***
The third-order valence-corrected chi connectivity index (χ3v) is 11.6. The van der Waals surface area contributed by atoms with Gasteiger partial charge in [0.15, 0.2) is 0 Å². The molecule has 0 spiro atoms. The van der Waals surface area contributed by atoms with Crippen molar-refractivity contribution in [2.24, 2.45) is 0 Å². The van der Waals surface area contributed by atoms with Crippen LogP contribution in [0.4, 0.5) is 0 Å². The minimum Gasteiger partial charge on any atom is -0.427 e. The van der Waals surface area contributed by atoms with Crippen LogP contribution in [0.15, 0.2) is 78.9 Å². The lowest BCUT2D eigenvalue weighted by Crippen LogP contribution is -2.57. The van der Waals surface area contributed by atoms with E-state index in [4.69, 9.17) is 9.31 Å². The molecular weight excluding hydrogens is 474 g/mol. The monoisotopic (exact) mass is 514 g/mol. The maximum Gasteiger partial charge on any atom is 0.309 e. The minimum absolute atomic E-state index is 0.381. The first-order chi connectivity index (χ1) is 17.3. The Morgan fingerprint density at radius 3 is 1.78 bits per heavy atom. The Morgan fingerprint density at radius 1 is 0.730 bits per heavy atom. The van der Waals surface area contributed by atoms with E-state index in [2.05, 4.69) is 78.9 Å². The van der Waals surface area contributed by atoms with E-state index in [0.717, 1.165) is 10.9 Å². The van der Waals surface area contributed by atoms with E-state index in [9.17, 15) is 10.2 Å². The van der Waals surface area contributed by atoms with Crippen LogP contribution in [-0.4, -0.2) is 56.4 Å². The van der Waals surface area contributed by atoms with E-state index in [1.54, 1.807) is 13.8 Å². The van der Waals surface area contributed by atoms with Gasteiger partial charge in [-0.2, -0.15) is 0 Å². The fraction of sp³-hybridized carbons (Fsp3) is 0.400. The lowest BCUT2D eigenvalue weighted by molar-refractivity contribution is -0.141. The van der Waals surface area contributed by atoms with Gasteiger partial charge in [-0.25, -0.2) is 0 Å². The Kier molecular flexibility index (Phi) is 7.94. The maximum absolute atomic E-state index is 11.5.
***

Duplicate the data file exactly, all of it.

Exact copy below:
The third-order valence-corrected chi connectivity index (χ3v) is 11.6. The van der Waals surface area contributed by atoms with Gasteiger partial charge in [0.15, 0.2) is 0 Å². The molecule has 0 spiro atoms. The van der Waals surface area contributed by atoms with Crippen molar-refractivity contribution in [2.24, 2.45) is 0 Å². The van der Waals surface area contributed by atoms with Crippen LogP contribution in [0.4, 0.5) is 0 Å². The minimum Gasteiger partial charge on any atom is -0.427 e. The van der Waals surface area contributed by atoms with Crippen LogP contribution in [0.15, 0.2) is 78.9 Å². The lowest BCUT2D eigenvalue weighted by Crippen LogP contribution is -2.57. The van der Waals surface area contributed by atoms with E-state index in [4.69, 9.17) is 9.31 Å². The molecular weight excluding hydrogens is 474 g/mol. The monoisotopic (exact) mass is 514 g/mol. The maximum Gasteiger partial charge on any atom is 0.309 e. The minimum absolute atomic E-state index is 0.381. The first-order chi connectivity index (χ1) is 17.3. The Morgan fingerprint density at radius 3 is 1.78 bits per heavy atom. The Morgan fingerprint density at radius 1 is 0.730 bits per heavy atom. The van der Waals surface area contributed by atoms with E-state index in [2.05, 4.69) is 78.9 Å². The van der Waals surface area contributed by atoms with E-state index in [0.717, 1.165) is 10.9 Å². The van der Waals surface area contributed by atoms with E-state index in [9.17, 15) is 10.2 Å². The van der Waals surface area contributed by atoms with Crippen LogP contribution in [-0.4, -0.2) is 56.4 Å². The van der Waals surface area contributed by atoms with E-state index in [1.54, 1.807) is 13.8 Å². The van der Waals surface area contributed by atoms with Gasteiger partial charge in [-0.2, -0.15) is 0 Å². The fraction of sp³-hybridized carbons (Fsp3) is 0.400. The lowest BCUT2D eigenvalue weighted by molar-refractivity contribution is -0.141. The van der Waals surface area contributed by atoms with Gasteiger partial charge in [-0.25, -0.2) is 0 Å². The Kier molecular flexibility index (Phi) is 7.94. The maximum absolute atomic E-state index is 11.5.